LYON, France – New York City is ready to celebrate the U.S. women’s national team for its victory in the Women’s World Cup.
Shortly after the team’s win Sunday in Lyon, France, Mayor Bill de Blasio took to Twitter to announce a parade in the team’s honor on Wednesday.
De Blasio told the team, “You have inspired the entire country — and New York City knows how to celebrate champions.”
The parade will go up a stretch of Broadway known as the “Canyon of Heroes” that has been host to many celebratory parades.
President backs pay hike
France President Emmanuel Macron hopes women’s soccer players are eventually paid the same as men.
Speaking on France Info radio before the Women’s World Cup final in Lyon, Macron said, “We need to go progressively toward that.”
On Friday FIFA President Gianni Infantino announced he’ll seek to double the prize money for women at their next World Cup in 2023. But even doubling the pool from $30 million to $60 million doesn’t close the gap with the men’s World Cup prize money, which is set at $440 million for the 2022 World Cup, up 10% from 2018.
Stuck on zero
The long and agonizing wait goes on for the Netherlands, whose men’s and women’s teams are now 0-4 combined in World Cup finals.
On the 45th anniversary of the men’s team losing its first World Cup final to West Germany, the women’s team was beaten 2-0 by the United States in its first final on Sunday.
They are stuck on one European Championship title each — 1988 for the men and 2017 for the women.
“Of course we would have loved to win the final today, but we didn’t,” coach Sarina Wiegman said. “Our opponent was better, so we are second in the world. I’m very proud of the team and the staff.”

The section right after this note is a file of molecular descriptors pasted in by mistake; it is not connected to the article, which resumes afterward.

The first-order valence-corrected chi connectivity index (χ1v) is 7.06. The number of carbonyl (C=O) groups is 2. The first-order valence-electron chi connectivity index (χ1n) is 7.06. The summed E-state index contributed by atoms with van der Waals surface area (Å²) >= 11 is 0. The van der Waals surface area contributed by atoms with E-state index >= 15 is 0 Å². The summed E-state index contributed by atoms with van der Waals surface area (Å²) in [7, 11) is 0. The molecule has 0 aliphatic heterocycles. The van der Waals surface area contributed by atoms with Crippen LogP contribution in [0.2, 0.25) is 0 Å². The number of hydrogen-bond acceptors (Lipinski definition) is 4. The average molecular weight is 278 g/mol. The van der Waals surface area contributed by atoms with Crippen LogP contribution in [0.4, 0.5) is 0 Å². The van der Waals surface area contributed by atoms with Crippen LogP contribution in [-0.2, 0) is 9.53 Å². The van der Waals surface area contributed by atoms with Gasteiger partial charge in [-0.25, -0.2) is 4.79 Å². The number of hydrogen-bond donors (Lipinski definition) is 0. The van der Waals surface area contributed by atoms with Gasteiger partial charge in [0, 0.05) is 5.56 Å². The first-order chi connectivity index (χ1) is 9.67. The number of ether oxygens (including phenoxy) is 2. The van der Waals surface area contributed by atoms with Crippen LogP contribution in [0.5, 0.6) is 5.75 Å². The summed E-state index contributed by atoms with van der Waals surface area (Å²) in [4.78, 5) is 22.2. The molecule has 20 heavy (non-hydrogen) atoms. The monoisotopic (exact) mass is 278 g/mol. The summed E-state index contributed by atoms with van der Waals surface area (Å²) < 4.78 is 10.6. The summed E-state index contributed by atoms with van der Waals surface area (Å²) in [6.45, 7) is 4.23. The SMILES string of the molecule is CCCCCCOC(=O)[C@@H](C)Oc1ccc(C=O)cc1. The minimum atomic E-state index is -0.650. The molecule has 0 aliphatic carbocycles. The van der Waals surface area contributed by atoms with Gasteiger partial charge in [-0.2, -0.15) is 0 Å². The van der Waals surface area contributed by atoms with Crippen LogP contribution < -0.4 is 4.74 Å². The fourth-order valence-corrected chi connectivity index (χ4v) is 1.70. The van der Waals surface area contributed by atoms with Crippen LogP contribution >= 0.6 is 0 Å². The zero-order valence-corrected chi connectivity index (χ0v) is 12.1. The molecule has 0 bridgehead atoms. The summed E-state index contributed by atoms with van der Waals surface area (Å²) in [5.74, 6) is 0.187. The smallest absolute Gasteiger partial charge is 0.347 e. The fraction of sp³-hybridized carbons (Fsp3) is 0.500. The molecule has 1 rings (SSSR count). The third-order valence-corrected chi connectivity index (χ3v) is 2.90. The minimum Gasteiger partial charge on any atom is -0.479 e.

The Dutch were outsiders against the U.S. and played like it, choosing a highly physical approach in the first half to break up the U.S. attacks.
U.S. forward Alex Morgan protested a shoulder-to-shoulder challenge from Dominique Bloodworth, who sent Morgan tumbling in the penalty area. Defender Kelley O’Hara had to be replaced at halftime, after clashing heads with Dutch midfielder Lieke Martens while contesting a header.
“I credit the Netherlands for making it hard for us,” U.S. coach Jill Ellis said.
Good reviews for review
U.S. star Megan Rapinoe has something to be thankful to Infantino for: the introduction of the video assistant referee, which has had a disruptive debut in women’s soccer as referees and players have adjusted to the new video replay technology.
“VAR wouldn’t miss the final, she had to show up somewhere,” Rapinoe said. “It has gotten a lot of stick in the tournament. There’s some inconsistencies, but this is the first time all these referees have actually used it. So overall I think it’s been pretty good.”
New deal for league
Budweiser has signed a multiyear sponsorship deal with the National Women’s Soccer League. The partnership was announced Sunday. Terms were not released. Earlier in the week, the league announced that it had reached an agreement to air 14 games on ESPNews and ESPN2.